Rebecca Stone is overwhelmed by motherhood. That’s not unusual for a first-time mother, but Rebecca’s position may be: She’s a poet with a well-to-do husband, and she has the resources to do something about it. At the hospital, she turns to Priscilla Johnson, who helps Rebecca and her newborn son, Jacob, adjust to breastfeeding. Before long, Rebecca insists Priscilla leave the hospital and become Jacob’s nanny.
It’s a near-perfect fit. Rebecca is able to resume her work as a poet—that is, sitting quietly and thinking until the words come. Oblivious to the power dynamics at play between a black woman and her white employer, Rebecca sees Priscilla as a confidante. Then Priscilla gets pregnant and dies during childbirth. Rebecca steps in to adopt her baby, Andrew, and the uneven dynamics of their relationship are now unavoidable.
In That Kind of Mother, Rumaan Alam (Rich and Pretty) delves into the complexities of female friendship and motherhood. Rebecca struggles to figure out whether she and Priscilla’s adult daughter, Cheryl, are friends or relatives. The women meet for regular play dates with their children, and Rebecca is often startled by Cheryl’s directness. Cheryl is quick to note that, no matter what Rebecca claims to think about race, Jacob and Andrew are different in ways big and small. Coconut oil isn’t enough to moisturize Andrew’s skin, for example, and the world will perceive him differently than it does Jacob. Rebecca is forced to reckon with the different worlds that her boys will face.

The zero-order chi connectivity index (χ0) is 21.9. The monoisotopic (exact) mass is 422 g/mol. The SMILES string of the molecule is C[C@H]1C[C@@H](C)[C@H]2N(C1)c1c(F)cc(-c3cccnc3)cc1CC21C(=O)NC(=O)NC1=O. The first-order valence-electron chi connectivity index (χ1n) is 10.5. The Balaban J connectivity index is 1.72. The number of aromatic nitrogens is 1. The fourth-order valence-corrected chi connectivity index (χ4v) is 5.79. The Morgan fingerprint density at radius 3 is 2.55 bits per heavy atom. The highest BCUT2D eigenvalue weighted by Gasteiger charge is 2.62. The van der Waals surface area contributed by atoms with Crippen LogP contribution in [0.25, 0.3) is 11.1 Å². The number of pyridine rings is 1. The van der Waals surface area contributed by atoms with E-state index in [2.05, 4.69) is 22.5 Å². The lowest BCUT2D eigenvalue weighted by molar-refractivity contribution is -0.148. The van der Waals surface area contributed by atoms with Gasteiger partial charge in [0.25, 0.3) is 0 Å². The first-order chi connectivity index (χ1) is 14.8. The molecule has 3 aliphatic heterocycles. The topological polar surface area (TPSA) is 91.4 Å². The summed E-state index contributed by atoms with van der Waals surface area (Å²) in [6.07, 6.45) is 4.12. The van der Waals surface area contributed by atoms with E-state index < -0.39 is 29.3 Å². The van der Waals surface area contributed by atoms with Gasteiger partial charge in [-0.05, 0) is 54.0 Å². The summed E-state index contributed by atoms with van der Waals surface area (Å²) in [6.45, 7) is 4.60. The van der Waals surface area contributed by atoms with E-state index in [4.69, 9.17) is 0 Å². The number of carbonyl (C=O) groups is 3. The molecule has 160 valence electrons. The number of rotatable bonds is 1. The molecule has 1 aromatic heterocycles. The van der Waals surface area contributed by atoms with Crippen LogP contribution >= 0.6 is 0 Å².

Alam explores these issues with grace, contrasting the experiences of these two women with those of Rebecca’s idol, Princess Diana. That Kind of Mother is a meditation on race and the challenges and joys of parenting.